Research has recently shown that having a lucky charm improved performance on a memory game. The researchers draw the conclusion that lucky charms boost confidence thereby enhancing performance. I’ve written before about pre-performance routines (vs pre-performance rituals). I’ll have to respectfully argue again that it’s not the ritual but the routine that makes the difference.
Take a difficult talk you’re about to give. Preparing carefully and telling yourself you’re going to do a fantastic job are great. Doing a little abdominal breathing helps calm you down. If you have a “lucky” object that you keep in your pocket, touching it occasionally to remind you to breathe, it’s the routine you’ve developed, not just the ritual of the thing, that I suspect makes the difference.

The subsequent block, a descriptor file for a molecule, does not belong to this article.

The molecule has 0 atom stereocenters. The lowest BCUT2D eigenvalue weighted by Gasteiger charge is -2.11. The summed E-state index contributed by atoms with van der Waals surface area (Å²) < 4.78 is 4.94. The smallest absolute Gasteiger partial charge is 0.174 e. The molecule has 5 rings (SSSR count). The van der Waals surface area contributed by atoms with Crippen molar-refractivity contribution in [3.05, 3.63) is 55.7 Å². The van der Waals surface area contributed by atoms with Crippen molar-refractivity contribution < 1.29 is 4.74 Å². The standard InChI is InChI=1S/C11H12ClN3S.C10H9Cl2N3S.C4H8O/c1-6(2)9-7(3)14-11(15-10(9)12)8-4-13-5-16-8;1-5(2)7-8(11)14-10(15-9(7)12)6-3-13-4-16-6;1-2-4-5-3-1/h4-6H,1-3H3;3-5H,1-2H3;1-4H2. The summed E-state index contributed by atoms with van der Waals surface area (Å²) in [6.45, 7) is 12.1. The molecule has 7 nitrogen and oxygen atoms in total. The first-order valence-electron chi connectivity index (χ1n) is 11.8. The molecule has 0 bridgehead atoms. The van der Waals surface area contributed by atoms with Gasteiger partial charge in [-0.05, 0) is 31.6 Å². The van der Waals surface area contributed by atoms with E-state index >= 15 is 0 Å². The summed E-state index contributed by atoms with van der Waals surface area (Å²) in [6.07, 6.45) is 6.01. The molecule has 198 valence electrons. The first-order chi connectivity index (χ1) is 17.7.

You’re going into a job interview, or preparing to play a tough match. The same principles apply. Do your preparation carefully. If you have an object, it could be a piece of jewelry or a pen, that reminds you of your plan to be calm, or talk slowly, or play smart, that object can add something positive to your routine.
Mood music, of course, Stevie Wonder’s Superstition.